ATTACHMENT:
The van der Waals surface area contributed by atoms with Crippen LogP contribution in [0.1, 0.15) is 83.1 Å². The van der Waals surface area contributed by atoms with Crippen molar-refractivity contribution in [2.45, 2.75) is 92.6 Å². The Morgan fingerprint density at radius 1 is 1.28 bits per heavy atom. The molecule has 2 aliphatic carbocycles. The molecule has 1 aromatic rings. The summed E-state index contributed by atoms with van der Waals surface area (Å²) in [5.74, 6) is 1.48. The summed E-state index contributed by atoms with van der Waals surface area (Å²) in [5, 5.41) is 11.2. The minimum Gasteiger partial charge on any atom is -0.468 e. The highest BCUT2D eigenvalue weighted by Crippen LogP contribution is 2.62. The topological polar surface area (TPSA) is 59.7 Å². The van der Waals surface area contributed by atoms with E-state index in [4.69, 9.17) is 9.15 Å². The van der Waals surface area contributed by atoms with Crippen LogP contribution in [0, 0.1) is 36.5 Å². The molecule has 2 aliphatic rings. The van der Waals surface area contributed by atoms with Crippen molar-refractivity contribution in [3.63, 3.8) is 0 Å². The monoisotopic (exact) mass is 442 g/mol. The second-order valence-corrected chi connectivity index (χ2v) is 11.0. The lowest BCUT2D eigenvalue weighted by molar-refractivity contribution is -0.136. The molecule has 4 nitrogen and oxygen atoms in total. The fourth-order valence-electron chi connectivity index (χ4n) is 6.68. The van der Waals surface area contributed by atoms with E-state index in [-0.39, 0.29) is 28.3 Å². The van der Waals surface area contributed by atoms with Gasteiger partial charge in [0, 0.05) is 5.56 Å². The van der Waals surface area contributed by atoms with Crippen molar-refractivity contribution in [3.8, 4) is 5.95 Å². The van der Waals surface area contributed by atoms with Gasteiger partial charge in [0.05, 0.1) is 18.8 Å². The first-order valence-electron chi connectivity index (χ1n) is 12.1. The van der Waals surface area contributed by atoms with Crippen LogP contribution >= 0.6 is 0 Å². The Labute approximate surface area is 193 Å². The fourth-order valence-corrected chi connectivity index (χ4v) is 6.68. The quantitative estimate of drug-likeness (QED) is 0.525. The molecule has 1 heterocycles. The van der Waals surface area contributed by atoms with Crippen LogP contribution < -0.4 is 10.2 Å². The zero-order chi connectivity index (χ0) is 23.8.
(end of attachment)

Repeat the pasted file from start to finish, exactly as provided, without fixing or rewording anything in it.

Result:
The van der Waals surface area contributed by atoms with Crippen LogP contribution in [0.1, 0.15) is 83.1 Å². The van der Waals surface area contributed by atoms with Crippen molar-refractivity contribution in [2.45, 2.75) is 92.6 Å². The Morgan fingerprint density at radius 1 is 1.28 bits per heavy atom. The molecule has 2 aliphatic carbocycles. The molecule has 1 aromatic rings. The summed E-state index contributed by atoms with van der Waals surface area (Å²) in [5.74, 6) is 1.48. The summed E-state index contributed by atoms with van der Waals surface area (Å²) in [5, 5.41) is 11.2. The minimum Gasteiger partial charge on any atom is -0.468 e. The highest BCUT2D eigenvalue weighted by Crippen LogP contribution is 2.62. The topological polar surface area (TPSA) is 59.7 Å². The van der Waals surface area contributed by atoms with E-state index in [4.69, 9.17) is 9.15 Å². The van der Waals surface area contributed by atoms with Crippen LogP contribution in [0, 0.1) is 36.5 Å². The molecule has 2 aliphatic rings. The van der Waals surface area contributed by atoms with Crippen molar-refractivity contribution in [3.63, 3.8) is 0 Å². The monoisotopic (exact) mass is 442 g/mol. The second-order valence-corrected chi connectivity index (χ2v) is 11.0. The lowest BCUT2D eigenvalue weighted by molar-refractivity contribution is -0.136. The molecule has 4 nitrogen and oxygen atoms in total. The fourth-order valence-electron chi connectivity index (χ4n) is 6.68. The van der Waals surface area contributed by atoms with E-state index in [-0.39, 0.29) is 28.3 Å². The van der Waals surface area contributed by atoms with Gasteiger partial charge in [0, 0.05) is 5.56 Å². The van der Waals surface area contributed by atoms with Crippen molar-refractivity contribution in [3.8, 4) is 5.95 Å². The van der Waals surface area contributed by atoms with Gasteiger partial charge in [0.05, 0.1) is 18.8 Å². The first-order valence-electron chi connectivity index (χ1n) is 12.1. The van der Waals surface area contributed by atoms with Crippen LogP contribution >= 0.6 is 0 Å². The Labute approximate surface area is 193 Å². The fourth-order valence-corrected chi connectivity index (χ4v) is 6.68. The quantitative estimate of drug-likeness (QED) is 0.525. The molecule has 1 heterocycles. The van der Waals surface area contributed by atoms with Crippen LogP contribution < -0.4 is 10.2 Å². The zero-order chi connectivity index (χ0) is 23.8.